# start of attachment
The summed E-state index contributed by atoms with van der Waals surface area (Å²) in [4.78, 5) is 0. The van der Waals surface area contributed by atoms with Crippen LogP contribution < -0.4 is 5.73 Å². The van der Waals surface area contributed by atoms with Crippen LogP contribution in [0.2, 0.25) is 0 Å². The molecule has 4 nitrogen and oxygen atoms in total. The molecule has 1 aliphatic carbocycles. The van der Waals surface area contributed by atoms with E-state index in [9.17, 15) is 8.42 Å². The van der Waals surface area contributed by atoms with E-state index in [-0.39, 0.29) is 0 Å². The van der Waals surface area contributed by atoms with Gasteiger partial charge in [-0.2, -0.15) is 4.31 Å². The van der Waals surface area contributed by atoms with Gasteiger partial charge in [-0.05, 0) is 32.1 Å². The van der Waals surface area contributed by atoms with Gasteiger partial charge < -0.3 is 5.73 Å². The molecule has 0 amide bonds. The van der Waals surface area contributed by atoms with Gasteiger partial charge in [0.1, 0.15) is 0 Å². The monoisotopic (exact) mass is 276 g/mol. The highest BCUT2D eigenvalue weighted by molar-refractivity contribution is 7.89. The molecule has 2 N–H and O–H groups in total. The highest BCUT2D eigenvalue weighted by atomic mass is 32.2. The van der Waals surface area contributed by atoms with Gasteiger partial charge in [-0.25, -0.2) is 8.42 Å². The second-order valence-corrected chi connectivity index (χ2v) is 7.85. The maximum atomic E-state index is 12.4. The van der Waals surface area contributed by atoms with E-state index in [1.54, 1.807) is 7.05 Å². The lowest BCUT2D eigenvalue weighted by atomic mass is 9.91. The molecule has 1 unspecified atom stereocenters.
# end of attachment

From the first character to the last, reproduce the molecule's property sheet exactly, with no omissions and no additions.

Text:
The summed E-state index contributed by atoms with van der Waals surface area (Å²) in [4.78, 5) is 0. The van der Waals surface area contributed by atoms with Crippen LogP contribution < -0.4 is 5.73 Å². The van der Waals surface area contributed by atoms with Crippen LogP contribution in [0.2, 0.25) is 0 Å². The molecule has 4 nitrogen and oxygen atoms in total. The molecule has 1 aliphatic carbocycles. The van der Waals surface area contributed by atoms with E-state index in [9.17, 15) is 8.42 Å². The van der Waals surface area contributed by atoms with E-state index in [-0.39, 0.29) is 0 Å². The van der Waals surface area contributed by atoms with Gasteiger partial charge in [-0.2, -0.15) is 4.31 Å². The van der Waals surface area contributed by atoms with Gasteiger partial charge in [-0.05, 0) is 32.1 Å². The van der Waals surface area contributed by atoms with Gasteiger partial charge < -0.3 is 5.73 Å². The molecule has 0 amide bonds. The van der Waals surface area contributed by atoms with Gasteiger partial charge in [0.1, 0.15) is 0 Å². The monoisotopic (exact) mass is 276 g/mol. The highest BCUT2D eigenvalue weighted by molar-refractivity contribution is 7.89. The molecule has 2 N–H and O–H groups in total. The highest BCUT2D eigenvalue weighted by atomic mass is 32.2. The van der Waals surface area contributed by atoms with Gasteiger partial charge in [-0.25, -0.2) is 8.42 Å². The second-order valence-corrected chi connectivity index (χ2v) is 7.85. The maximum atomic E-state index is 12.4. The van der Waals surface area contributed by atoms with E-state index in [1.54, 1.807) is 7.05 Å². The lowest BCUT2D eigenvalue weighted by atomic mass is 9.91. The molecule has 1 unspecified atom stereocenters.